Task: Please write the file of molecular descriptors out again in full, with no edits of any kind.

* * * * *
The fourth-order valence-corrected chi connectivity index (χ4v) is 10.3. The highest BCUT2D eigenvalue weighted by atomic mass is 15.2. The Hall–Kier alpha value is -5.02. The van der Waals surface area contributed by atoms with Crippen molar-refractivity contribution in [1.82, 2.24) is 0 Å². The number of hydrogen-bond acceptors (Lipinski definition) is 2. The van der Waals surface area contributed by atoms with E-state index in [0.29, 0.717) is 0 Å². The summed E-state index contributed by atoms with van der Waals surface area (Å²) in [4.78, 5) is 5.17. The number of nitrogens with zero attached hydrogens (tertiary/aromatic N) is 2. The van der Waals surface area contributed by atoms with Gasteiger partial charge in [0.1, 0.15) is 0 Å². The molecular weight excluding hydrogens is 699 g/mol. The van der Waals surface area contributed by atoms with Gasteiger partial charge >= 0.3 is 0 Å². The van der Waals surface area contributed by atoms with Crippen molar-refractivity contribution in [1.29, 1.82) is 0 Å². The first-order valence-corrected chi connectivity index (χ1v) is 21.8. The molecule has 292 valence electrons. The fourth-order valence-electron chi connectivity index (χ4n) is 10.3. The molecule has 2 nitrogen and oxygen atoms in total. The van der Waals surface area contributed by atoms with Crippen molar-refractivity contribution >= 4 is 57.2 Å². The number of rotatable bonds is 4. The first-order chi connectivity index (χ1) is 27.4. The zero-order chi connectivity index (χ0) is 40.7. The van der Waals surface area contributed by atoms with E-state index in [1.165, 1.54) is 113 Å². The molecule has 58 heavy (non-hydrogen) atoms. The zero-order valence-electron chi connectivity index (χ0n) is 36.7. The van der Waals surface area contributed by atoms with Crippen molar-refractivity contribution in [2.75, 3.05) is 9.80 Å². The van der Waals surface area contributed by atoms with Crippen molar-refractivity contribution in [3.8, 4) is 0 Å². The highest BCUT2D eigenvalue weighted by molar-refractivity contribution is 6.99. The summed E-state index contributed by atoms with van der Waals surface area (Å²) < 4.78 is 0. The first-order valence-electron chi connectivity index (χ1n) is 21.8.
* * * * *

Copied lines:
The fourth-order valence-corrected chi connectivity index (χ4v) is 10.3. The highest BCUT2D eigenvalue weighted by atomic mass is 15.2. The Hall–Kier alpha value is -5.02. The van der Waals surface area contributed by atoms with Crippen molar-refractivity contribution in [1.82, 2.24) is 0 Å². The number of hydrogen-bond acceptors (Lipinski definition) is 2. The van der Waals surface area contributed by atoms with E-state index in [0.29, 0.717) is 0 Å². The summed E-state index contributed by atoms with van der Waals surface area (Å²) in [4.78, 5) is 5.17. The number of nitrogens with zero attached hydrogens (tertiary/aromatic N) is 2. The van der Waals surface area contributed by atoms with Gasteiger partial charge in [0.1, 0.15) is 0 Å². The molecular weight excluding hydrogens is 699 g/mol. The van der Waals surface area contributed by atoms with Gasteiger partial charge >= 0.3 is 0 Å². The van der Waals surface area contributed by atoms with Crippen molar-refractivity contribution in [1.29, 1.82) is 0 Å². The first-order valence-corrected chi connectivity index (χ1v) is 21.8. The molecule has 292 valence electrons. The fourth-order valence-electron chi connectivity index (χ4n) is 10.3. The molecule has 2 nitrogen and oxygen atoms in total. The van der Waals surface area contributed by atoms with Crippen molar-refractivity contribution >= 4 is 57.2 Å². The number of rotatable bonds is 4. The first-order chi connectivity index (χ1) is 27.4. The zero-order chi connectivity index (χ0) is 40.7. The van der Waals surface area contributed by atoms with E-state index in [1.165, 1.54) is 113 Å². The molecule has 58 heavy (non-hydrogen) atoms. The zero-order valence-electron chi connectivity index (χ0n) is 36.7. The van der Waals surface area contributed by atoms with Crippen molar-refractivity contribution in [2.75, 3.05) is 9.80 Å². The van der Waals surface area contributed by atoms with Crippen molar-refractivity contribution in [3.8, 4) is 0 Å². The highest BCUT2D eigenvalue weighted by molar-refractivity contribution is 6.99. The summed E-state index contributed by atoms with van der Waals surface area (Å²) < 4.78 is 0. The first-order valence-electron chi connectivity index (χ1n) is 21.8.